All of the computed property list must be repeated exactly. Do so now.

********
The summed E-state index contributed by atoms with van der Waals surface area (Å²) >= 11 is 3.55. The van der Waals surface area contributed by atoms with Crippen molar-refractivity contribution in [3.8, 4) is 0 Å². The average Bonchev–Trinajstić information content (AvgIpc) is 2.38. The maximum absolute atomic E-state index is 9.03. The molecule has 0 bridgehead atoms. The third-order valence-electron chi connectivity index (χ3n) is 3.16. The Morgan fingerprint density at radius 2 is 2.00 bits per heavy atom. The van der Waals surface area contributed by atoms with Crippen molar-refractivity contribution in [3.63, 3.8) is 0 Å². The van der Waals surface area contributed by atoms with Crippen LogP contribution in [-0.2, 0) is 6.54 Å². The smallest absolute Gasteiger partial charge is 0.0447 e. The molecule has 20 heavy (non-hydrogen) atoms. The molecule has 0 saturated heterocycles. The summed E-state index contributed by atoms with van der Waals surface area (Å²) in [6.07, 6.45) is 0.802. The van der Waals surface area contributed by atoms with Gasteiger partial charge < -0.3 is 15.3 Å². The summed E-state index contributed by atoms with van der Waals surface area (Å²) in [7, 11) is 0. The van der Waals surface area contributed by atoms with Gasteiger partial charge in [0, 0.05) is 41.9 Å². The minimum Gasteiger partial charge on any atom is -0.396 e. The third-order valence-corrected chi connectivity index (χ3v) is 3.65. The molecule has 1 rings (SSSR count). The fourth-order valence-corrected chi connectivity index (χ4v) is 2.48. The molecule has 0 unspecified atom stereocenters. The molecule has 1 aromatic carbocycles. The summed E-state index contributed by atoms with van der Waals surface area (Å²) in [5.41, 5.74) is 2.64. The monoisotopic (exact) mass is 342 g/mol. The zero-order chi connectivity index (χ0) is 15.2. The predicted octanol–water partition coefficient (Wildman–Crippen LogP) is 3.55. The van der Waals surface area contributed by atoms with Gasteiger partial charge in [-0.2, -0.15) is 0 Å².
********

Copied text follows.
The summed E-state index contributed by atoms with van der Waals surface area (Å²) >= 11 is 3.55. The van der Waals surface area contributed by atoms with Crippen molar-refractivity contribution in [3.8, 4) is 0 Å². The average Bonchev–Trinajstić information content (AvgIpc) is 2.38. The maximum absolute atomic E-state index is 9.03. The molecule has 0 bridgehead atoms. The third-order valence-electron chi connectivity index (χ3n) is 3.16. The Morgan fingerprint density at radius 2 is 2.00 bits per heavy atom. The van der Waals surface area contributed by atoms with Crippen molar-refractivity contribution in [3.63, 3.8) is 0 Å². The van der Waals surface area contributed by atoms with Crippen LogP contribution in [-0.2, 0) is 6.54 Å². The smallest absolute Gasteiger partial charge is 0.0447 e. The molecule has 20 heavy (non-hydrogen) atoms. The molecule has 0 saturated heterocycles. The summed E-state index contributed by atoms with van der Waals surface area (Å²) in [6.07, 6.45) is 0.802. The van der Waals surface area contributed by atoms with Gasteiger partial charge < -0.3 is 15.3 Å². The summed E-state index contributed by atoms with van der Waals surface area (Å²) in [7, 11) is 0. The van der Waals surface area contributed by atoms with Gasteiger partial charge in [0, 0.05) is 41.9 Å². The minimum Gasteiger partial charge on any atom is -0.396 e. The third-order valence-corrected chi connectivity index (χ3v) is 3.65. The molecule has 1 rings (SSSR count). The fourth-order valence-corrected chi connectivity index (χ4v) is 2.48. The molecule has 0 unspecified atom stereocenters. The molecule has 1 aromatic carbocycles. The summed E-state index contributed by atoms with van der Waals surface area (Å²) in [5.41, 5.74) is 2.64. The monoisotopic (exact) mass is 342 g/mol. The zero-order chi connectivity index (χ0) is 15.2. The predicted octanol–water partition coefficient (Wildman–Crippen LogP) is 3.55. The van der Waals surface area contributed by atoms with Gasteiger partial charge in [-0.2, -0.15) is 0 Å².